Aussie workers slammed for ‘unrealistic’ salary demands
New research suggests Aussie bosses aren’t happy about how much workers expect to be paid.
Aussies want to be paid more and employers aren’t happy about it, according to new research from Robert Half.
The 2023 Robert Half Salary Guide found 61 per cent of employers had candidates request an unrealistic salary in the past 12 months.
The research found jobseekers were requesting salaries on average 16 per cent higher than the one they were initially offered, with almost one in 10 (8 per cent) requesting a salary more than 40 per cent higher than what they were initially offered.
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“A candidate-driven market in 2022 has created an environment in which many candidates still expect to receive high salaries in 2023. However, with more businesses being cautious about an economic downturn, with many focused on cost management, only those who have the very highest in-demand skills - such as financial partnering, financial modelling, and big data analytics, or those who work in technology devops and cyber-security roles – may find they can negotiate for larger salary increments,” Robert Half Asia-Pacific senior managing director David Jones said.
“Taking this further, 2023 will be a year where the candidate’s bargaining power has started to rebalance and it will become rarer to see high-percentage increases for both candidates who move companies and those who stay with existing employers.”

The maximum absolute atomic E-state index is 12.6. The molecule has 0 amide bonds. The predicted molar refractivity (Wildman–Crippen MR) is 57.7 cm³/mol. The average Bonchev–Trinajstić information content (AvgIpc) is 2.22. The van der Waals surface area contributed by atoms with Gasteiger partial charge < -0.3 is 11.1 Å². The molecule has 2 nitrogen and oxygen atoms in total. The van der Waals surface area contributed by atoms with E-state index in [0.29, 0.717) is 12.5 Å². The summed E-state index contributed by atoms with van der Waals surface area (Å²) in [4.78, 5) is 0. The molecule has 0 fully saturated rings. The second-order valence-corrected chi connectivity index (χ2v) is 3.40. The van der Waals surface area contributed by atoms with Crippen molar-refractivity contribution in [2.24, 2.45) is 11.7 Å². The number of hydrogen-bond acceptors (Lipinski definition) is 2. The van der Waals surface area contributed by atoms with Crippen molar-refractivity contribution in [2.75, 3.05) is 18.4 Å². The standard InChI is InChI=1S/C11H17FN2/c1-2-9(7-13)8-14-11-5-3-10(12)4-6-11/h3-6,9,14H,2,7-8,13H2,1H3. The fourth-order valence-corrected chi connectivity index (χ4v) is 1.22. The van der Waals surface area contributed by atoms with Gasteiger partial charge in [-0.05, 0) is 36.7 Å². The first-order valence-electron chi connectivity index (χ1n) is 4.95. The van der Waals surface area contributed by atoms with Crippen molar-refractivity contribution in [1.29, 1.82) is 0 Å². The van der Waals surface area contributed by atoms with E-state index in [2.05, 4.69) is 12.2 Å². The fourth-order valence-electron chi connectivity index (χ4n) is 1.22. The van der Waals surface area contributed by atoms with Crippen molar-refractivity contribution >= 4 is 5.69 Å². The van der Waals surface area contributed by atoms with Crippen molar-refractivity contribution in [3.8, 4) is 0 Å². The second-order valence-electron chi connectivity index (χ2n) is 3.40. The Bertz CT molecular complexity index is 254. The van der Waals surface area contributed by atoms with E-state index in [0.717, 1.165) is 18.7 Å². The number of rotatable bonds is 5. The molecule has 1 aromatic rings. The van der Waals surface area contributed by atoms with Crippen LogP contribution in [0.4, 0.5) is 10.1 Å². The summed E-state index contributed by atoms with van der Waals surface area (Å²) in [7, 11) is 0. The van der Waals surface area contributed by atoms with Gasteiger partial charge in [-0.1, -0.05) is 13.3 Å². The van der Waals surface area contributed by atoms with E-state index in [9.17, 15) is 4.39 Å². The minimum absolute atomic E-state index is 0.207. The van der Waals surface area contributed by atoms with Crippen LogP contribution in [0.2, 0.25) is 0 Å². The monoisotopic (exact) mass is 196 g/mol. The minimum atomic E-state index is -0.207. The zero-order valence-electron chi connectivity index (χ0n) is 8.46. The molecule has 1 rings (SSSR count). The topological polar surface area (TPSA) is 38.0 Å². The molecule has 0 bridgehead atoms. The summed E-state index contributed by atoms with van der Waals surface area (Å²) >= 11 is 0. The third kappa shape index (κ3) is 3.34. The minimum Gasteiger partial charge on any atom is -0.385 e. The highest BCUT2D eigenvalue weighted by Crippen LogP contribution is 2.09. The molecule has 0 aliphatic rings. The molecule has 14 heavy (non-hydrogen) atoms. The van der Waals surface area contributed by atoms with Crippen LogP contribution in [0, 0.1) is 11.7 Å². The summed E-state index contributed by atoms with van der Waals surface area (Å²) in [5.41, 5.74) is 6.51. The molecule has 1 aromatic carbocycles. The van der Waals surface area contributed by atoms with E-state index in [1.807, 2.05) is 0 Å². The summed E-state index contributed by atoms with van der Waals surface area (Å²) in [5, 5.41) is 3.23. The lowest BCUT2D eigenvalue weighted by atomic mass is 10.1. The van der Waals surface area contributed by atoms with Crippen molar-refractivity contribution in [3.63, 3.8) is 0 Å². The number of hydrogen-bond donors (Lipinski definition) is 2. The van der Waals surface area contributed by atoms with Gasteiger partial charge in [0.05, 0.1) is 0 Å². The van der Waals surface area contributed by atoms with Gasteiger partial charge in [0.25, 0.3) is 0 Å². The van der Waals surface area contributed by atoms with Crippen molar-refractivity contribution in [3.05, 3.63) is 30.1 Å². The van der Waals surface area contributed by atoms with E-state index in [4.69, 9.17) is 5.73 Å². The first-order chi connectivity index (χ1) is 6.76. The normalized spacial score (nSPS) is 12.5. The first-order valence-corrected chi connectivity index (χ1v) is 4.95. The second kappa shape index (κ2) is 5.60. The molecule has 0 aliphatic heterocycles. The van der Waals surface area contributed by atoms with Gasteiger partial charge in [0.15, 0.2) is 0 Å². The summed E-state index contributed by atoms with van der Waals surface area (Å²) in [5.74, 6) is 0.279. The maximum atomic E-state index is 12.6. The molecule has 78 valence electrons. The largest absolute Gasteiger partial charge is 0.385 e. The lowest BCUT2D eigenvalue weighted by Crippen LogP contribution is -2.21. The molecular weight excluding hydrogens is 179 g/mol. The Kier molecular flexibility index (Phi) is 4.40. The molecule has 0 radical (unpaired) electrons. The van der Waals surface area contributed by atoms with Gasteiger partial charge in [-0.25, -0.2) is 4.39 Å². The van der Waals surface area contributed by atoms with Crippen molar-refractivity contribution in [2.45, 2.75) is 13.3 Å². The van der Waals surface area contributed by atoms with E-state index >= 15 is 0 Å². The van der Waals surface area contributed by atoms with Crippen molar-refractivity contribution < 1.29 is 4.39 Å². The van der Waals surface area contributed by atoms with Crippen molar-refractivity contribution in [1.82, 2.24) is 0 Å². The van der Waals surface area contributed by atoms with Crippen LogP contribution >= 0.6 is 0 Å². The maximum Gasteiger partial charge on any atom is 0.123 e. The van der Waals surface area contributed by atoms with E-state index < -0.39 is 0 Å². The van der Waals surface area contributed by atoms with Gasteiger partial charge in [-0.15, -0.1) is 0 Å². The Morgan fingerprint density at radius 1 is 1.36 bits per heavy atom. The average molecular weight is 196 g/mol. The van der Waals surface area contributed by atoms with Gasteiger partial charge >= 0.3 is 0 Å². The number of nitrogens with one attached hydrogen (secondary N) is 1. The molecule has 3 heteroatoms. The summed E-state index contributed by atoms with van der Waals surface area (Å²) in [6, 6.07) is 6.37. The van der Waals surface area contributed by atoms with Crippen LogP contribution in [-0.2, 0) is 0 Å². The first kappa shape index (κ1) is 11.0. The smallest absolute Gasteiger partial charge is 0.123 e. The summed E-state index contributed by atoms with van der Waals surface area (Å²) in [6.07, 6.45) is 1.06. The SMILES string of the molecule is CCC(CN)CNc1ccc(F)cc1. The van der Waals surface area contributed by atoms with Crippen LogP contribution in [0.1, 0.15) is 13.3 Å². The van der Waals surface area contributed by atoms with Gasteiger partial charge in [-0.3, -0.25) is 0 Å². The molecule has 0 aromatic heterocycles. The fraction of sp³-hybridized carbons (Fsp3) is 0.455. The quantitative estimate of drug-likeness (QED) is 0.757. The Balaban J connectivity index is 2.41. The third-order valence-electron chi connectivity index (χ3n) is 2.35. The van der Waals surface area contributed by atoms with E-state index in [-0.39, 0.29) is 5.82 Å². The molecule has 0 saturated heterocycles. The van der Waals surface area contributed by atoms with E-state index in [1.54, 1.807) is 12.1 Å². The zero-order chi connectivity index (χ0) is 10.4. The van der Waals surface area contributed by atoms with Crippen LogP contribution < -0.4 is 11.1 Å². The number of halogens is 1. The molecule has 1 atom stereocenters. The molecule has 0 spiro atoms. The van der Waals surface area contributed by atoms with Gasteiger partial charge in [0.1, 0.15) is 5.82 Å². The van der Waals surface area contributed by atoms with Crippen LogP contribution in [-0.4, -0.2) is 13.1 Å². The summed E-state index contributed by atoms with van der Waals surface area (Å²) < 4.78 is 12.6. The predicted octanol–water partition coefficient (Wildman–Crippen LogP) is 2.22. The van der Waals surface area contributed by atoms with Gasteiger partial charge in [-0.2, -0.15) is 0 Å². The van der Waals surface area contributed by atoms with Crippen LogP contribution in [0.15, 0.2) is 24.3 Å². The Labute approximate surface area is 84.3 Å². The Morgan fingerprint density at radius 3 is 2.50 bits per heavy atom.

Get used to heading the word ‘no’
Just as candidates are not afraid to ask for a premium above the initial salary offer, so too are employers not afraid to put their foot down.
While 41 per cent of candidates were successful in securing more than was originally offered, 59 per cent were not, with 22 per cent accepting the initial salary offered, 23 per cent not accepting the original offer and 14 per cent of employers even withdrawing their offer.
“People who are changing jobs need to start to consider what motivates them to move beyond a salary increment. In 2023, it will become more common for employers to hold firm on not meeting what they consider more unrealistic salary requests,” Jones said.
“That being said, some candidates are still going into interviews with significant salary requests, expecting them to be met, which can increasingly be perceived as unreasonable to a new employer.
“At a time when efficiency and cost management is at the forefront for most companies, high in-demand niche skills and those who can make a significant difference to business operations, saving time, money and effort, are likely to be most favoured.”
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